Earlier today, I was given some precious hands-on time with Sin & Punishment: Star Successor, the upcoming ‘bullet hell’ shooter from Treasure, exclusive to the Nintendo Wii. Having spent a decent amount of time with the game, I have to say I’m not sure where I stand. On the one hand, I utterly disliked it, and on the other, I wanted to keep playing long after my turn was over.
Let’s get the obvious out the way; Sin & Punishment 2 is hard. Before today, I was relatively proud of myself as a gamer. I might not be the best in the world, but I’m good enough to play most games on their hardest difficulty level and come out on the other side. Star Successor however, was a different matter entirely. Dropped into a level midway through the eight stage-long game, it wasn’t long before my character Isa was flailing with 5hp left, desperate for some form of health pack. Unfortunately, one never came, and I died.
I tried again. I died again. Rinse, repeat, over and over. I turned to the booth attendant and asked what difficulty the game was on. “Oh, it’s on Medium,” they replied, smirking as they did so. Admittedly, I walked away from the game at that point, all ready to write my preview — “terrible”, “atrocious” and “a painful experience” were at the forefront of my mind. Throughout the day though, I felt something odd — a strange force willing me to go back and give it another shot. So I did.
Honestly, I’m glad that I did. Whilst I wasn’t too fond of the Wii Zapper setup they had going on, I quickly grew accustomed to the control scheme and began working through the areas pretty quickly. My only real gripe with the game was that, when the action got a little too much for the Wii to handle, the framerate crawled to around 8fps and the experience was killed as a result. It happened surprisingly often throughout my playthrough, but on the whole, but it wasn’t entirely detrimental to the experience — just a slight annoyance.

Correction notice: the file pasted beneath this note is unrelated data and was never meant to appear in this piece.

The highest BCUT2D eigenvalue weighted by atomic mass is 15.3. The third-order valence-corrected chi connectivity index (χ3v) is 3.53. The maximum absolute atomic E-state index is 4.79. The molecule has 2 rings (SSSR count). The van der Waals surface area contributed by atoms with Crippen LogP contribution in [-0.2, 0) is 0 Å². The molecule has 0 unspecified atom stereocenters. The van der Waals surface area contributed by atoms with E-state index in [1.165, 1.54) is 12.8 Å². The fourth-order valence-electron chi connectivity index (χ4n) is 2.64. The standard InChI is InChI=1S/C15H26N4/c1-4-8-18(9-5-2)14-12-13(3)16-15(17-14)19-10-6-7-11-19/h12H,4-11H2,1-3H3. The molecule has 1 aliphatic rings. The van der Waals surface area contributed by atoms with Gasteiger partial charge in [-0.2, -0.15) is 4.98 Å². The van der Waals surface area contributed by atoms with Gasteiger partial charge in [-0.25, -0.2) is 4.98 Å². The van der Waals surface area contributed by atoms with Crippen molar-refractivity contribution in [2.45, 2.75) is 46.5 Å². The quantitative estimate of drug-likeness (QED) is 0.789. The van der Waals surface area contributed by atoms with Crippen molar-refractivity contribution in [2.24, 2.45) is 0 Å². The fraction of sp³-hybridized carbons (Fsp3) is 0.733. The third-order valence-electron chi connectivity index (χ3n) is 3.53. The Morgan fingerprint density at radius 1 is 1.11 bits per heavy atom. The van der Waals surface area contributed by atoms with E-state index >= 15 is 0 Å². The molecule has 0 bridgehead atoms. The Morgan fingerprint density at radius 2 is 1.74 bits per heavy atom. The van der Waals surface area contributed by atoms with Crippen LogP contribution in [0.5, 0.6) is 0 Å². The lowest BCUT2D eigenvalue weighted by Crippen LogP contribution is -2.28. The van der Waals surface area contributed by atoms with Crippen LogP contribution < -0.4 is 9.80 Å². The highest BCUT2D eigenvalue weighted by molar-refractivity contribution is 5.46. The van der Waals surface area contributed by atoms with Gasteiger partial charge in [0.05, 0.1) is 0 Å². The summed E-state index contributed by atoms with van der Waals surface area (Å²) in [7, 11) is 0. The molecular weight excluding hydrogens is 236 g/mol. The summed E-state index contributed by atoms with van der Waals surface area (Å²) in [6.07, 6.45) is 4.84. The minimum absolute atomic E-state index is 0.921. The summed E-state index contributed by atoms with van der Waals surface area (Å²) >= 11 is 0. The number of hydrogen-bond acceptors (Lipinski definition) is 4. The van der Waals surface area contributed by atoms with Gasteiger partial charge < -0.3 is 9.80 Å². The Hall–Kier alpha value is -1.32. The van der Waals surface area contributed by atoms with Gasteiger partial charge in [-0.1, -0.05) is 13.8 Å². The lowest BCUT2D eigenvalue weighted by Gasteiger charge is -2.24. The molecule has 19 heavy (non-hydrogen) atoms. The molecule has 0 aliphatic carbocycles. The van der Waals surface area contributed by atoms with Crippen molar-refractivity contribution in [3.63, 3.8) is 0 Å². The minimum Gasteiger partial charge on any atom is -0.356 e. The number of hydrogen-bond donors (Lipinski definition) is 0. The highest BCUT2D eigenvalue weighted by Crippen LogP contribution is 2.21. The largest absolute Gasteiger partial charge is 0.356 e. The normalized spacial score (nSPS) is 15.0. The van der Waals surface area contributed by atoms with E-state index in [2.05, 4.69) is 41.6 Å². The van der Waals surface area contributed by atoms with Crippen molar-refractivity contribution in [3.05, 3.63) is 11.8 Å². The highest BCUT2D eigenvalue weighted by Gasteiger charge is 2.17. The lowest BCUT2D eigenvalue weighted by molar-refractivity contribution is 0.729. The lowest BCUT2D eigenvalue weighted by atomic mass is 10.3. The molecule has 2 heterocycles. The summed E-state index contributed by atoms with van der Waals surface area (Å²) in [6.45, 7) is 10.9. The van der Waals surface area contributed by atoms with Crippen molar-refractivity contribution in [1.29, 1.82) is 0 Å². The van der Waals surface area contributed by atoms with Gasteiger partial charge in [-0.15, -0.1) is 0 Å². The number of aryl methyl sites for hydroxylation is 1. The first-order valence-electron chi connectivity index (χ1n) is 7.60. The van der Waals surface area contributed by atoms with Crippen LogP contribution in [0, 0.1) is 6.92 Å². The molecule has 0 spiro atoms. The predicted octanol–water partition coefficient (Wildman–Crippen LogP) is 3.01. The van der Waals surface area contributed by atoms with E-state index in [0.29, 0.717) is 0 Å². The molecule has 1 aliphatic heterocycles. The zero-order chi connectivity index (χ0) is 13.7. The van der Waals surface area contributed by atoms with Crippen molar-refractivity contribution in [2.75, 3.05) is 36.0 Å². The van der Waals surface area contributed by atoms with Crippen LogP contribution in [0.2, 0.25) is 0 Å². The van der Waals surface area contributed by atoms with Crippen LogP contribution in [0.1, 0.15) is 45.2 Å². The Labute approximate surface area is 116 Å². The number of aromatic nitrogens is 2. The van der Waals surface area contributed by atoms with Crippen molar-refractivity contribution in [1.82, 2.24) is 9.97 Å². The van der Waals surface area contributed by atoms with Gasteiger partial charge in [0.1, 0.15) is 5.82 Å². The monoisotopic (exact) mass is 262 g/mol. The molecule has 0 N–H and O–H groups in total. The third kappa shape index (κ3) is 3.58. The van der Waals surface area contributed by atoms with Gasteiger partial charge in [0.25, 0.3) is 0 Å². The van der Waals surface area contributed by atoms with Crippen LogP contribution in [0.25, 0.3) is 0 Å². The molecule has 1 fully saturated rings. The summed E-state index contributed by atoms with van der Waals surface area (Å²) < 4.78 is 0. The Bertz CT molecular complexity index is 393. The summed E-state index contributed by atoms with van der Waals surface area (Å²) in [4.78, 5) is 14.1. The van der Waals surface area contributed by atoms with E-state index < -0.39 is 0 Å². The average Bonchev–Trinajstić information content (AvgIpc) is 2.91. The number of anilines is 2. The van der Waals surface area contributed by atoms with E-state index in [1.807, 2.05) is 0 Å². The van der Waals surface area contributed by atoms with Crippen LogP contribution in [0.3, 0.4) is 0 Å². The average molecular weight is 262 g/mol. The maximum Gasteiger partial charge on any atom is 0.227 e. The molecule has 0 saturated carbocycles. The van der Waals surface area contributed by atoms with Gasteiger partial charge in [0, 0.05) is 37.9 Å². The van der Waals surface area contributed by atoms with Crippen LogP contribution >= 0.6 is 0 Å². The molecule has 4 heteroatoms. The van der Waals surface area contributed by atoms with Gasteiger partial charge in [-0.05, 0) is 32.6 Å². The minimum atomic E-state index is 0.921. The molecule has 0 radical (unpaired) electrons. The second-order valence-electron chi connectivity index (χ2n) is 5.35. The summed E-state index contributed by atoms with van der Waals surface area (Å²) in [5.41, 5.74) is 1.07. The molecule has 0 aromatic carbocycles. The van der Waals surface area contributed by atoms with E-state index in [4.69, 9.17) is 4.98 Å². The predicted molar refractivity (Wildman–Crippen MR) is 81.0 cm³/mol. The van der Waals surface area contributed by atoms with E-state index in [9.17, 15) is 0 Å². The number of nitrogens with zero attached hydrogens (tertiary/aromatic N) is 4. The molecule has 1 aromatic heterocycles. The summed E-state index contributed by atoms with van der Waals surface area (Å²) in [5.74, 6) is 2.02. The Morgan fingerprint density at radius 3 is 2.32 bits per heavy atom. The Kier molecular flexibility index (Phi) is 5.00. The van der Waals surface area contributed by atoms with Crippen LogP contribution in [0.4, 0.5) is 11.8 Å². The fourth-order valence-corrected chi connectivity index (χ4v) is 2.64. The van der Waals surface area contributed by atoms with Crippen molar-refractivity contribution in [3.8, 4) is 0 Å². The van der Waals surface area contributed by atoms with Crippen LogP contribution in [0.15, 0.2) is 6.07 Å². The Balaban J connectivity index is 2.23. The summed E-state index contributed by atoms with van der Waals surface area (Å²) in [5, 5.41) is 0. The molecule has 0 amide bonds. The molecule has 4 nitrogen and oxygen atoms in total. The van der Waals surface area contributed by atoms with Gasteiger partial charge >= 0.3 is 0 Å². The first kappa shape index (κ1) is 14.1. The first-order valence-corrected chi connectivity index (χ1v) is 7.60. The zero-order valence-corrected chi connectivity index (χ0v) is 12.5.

The other slight annoyance I had with Sin and Punishment 2 was mainly down to the way the controls worked. This isn’t a criticism direct to the game itself, as I’m sure that with time and practice it’ll become more natural, but having to concentrate on moving Isa out of the way on the impending storm of bullets, whilst simultaneously attempting to shoot a billion bullets at the bad guy… Well, let’s just say it wasn’t the most natural gaming experience of my life.
This is why the two player co-op was a revelation. After I had blasted through some battles, a guy came up and took up the mantle of Player 2. Due to the nature of the game, we died pretty quickly, but when we switched roles it was the most joyous feeling I’ve felt in a long time. This way, I could focus solely on shooting the enemies, while Player 1 had to worry about maneuvering around the environment and not dying every couple of minutes. Because of the lack of responsibility, I actually felt that I enjoyed being Player 2 more than I did being Player 1. Sometimes it’s nice to not have to worry.
I’ll end the way I started; I’m not sure how I really feel about Sin & Punishment: Star Successor. For all its slowdown flaws, its hard-to-grasp control schemes and its torrential unleashing of bullet hell, I think I actually enjoyed playing it. Even if the graphics aren’t particularly sharp, the art direction is absolutely sublime and each environment I experienced, be it underwater, underground or in the skies was pretty damned fun to play through. Well, I guess that settles it. I think I enjoyed it.
Sin & Punishment: Star Successor will be available exclusively on Nintendo Wii this June 27th.